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Suckers for Superheroes

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The party that prompted Petraeus’s grand taxpayer-funded entrance was in honor of Gasparilla, an annual pirate-themed bacchanal that aspires to do for binge-drinking in Tampa what Mardi Gras does for New Orleans. A much circulated party photo shows a grinning Petraeus posing with Jill Kelley, both of them draped in gaudy Gasparilla beads. It is disconcerting to learn that a man tasked with smoking out the Taliban apparently had no clue that the Kelleys were well on their way to becoming major deadbeats who have provoked at least nine lawsuits, piled up six-figure credit-card debt, owe nearly $2.2 million to a bank that threatened to foreclose on a local office building they owned, and spent nearly all the assets of a short-lived family cancer foundation on expenses. A year after that Gasparilla blowout—an experience Petraeus described to a local reporter as “awesome”—he would personally award his hostess the Joint Chiefs of Staff’s second-highest civilian award, a silver medal whose citation vaguely lauded Kelley’s distinguished service in “community outreach.” This past September, Petraeus parachuted into the child-custody fight of Kelley’s twin sister, Natalie Khawam, another deadbeat, by writing an effusive letter praising her maternal virtues to the court. Luckily, the judge, unlike Petraeus, actually had the child’s welfare at heart and ruled against Khawam.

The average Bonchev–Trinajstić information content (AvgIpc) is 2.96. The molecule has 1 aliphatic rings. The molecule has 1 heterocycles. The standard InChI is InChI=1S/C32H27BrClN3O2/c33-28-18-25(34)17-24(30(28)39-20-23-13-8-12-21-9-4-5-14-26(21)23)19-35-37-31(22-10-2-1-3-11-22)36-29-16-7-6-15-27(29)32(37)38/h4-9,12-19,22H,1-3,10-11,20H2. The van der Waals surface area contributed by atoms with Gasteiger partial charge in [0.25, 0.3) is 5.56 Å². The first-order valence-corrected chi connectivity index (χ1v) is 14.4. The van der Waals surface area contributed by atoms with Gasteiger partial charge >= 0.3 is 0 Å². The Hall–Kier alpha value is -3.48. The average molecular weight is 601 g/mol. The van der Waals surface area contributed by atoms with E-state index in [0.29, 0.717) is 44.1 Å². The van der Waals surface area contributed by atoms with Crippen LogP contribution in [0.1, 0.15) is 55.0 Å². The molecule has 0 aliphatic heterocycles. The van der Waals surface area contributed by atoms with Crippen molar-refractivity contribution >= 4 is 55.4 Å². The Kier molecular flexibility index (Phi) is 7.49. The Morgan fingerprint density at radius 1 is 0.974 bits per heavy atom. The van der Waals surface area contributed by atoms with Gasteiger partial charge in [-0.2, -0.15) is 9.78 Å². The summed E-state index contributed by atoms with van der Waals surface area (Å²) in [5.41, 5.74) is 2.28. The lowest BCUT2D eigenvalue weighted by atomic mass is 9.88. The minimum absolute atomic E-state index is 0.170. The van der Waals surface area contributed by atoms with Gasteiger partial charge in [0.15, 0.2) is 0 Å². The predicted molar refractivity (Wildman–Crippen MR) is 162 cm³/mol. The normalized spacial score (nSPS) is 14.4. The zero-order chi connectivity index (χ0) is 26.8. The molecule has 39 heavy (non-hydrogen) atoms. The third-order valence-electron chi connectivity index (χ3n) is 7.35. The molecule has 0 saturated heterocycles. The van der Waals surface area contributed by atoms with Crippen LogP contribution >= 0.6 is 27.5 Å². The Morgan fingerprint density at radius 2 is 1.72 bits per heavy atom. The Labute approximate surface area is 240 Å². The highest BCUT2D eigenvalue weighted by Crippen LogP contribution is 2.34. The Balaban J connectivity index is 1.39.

None of Petraeus’s recent history would matter were it not completely at odds with everything we knew about him prior to Election Day. As you go back through the many profiles that proliferated once he was center stage in Iraq, you hear mainly of his exacting scholarliness, his push-up contests and five-mile runs with his bros in the press corps, and his straight-arrow personal style. Some of the praise heaped on Petraeus was written by the same journalists and pundits who promoted the Iraq misadventure in the first place and saw in the cool intellectual general and his surge a tool for rehabilitating both their own tarnished reputations and the disastrous, gratuitous war that had recklessly diverted American resources from the actual post-9/11 threat in Afghanistan. In truth, Petraeus didn’t redeem the Iraq fiasco. What the surge did accomplish, as a trustworthy soldier-scholar, Andrew Bacevich of Boston University, recently noted, was to allow the United States to “extricate itself from Iraq without having to acknowledge abject failure.” Petraeus’s subsequent tour of duty in Afghanistan, a sudden assignment after the resignation of Stanley McChrystal, and his fourteen-month tenure as CIA director accomplished far less. Finally, we are starting to learn why.